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Egyptian Letters Expose an Ancient Version of "Rage Texting"

October 24, 2020 - General
Detail of a seated Scribe sculpture

Written records allow us to really understand ancient people. An expert has studied three letters written by ancient Egyptians and made some interesting discoveries. She found that the letter-writers showed anger, frustration, and bitterness. These ancient Egyptian letters demonstrate the nature of friendship at the time and also that the people of the past were like us in many ways.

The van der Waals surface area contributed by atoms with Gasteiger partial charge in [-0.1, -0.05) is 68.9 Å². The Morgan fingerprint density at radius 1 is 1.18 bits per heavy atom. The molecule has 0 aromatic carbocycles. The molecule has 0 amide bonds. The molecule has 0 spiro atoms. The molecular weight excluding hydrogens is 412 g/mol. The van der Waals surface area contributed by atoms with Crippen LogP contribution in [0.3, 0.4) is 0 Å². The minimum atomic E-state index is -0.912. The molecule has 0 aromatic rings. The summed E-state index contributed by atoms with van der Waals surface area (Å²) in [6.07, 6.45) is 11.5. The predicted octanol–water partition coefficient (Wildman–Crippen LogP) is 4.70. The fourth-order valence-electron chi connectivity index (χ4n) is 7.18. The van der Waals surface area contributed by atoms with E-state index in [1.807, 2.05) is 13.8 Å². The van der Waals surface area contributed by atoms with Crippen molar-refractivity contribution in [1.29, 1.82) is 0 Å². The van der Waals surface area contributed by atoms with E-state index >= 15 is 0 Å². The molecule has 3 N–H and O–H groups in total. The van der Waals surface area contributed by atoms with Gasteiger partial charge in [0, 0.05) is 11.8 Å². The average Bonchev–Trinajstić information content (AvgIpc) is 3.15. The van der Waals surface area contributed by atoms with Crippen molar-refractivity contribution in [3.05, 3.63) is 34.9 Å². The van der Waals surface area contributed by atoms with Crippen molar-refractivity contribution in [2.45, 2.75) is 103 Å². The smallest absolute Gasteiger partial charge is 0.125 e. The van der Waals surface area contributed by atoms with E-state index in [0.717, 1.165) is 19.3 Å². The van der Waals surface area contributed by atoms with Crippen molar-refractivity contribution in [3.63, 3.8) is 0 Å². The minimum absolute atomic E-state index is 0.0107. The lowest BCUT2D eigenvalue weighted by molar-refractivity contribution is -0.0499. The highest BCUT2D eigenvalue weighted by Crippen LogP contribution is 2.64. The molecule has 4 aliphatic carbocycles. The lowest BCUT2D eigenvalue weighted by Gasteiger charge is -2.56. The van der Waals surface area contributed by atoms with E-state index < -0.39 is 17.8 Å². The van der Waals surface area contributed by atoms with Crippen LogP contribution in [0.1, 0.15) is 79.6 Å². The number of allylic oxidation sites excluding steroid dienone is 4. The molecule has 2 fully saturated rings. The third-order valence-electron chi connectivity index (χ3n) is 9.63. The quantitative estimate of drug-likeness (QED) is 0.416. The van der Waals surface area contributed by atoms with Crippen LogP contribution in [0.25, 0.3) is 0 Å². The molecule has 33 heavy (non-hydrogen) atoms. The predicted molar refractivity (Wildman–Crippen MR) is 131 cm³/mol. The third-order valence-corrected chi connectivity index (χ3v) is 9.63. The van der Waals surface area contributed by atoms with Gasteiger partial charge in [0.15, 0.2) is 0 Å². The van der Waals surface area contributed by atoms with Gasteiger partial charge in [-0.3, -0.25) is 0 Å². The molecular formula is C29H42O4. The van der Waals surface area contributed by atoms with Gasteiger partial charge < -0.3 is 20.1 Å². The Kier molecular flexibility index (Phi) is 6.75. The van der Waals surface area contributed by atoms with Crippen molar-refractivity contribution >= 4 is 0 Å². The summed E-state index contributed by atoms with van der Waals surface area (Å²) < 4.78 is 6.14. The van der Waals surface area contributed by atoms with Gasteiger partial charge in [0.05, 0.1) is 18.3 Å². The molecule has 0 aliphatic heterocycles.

Dr. Deborah Sweeney, an Egyptologist at the University of Oxford, studied three letters that were found at Deir-el-Medina. This was an ancient Egyptian village that was populated by artisans and craft persons and their families who worked on the tombs of the pharaohs in the Valley of the Kings during the New Kingdom period (1550-1080 BC). The site only really began to be excavated at the same time as Howard Carter was discovering the Tomb of King Tutankhamun (1922) and it is now a UNESCO World Heritage site.

Many ancient Egyptian letters have been found at Deir el-Medina, a New Kingdom village populated by artisans who worked on the tombs of the pharaohs in the Valley of the Kings


Source: origins

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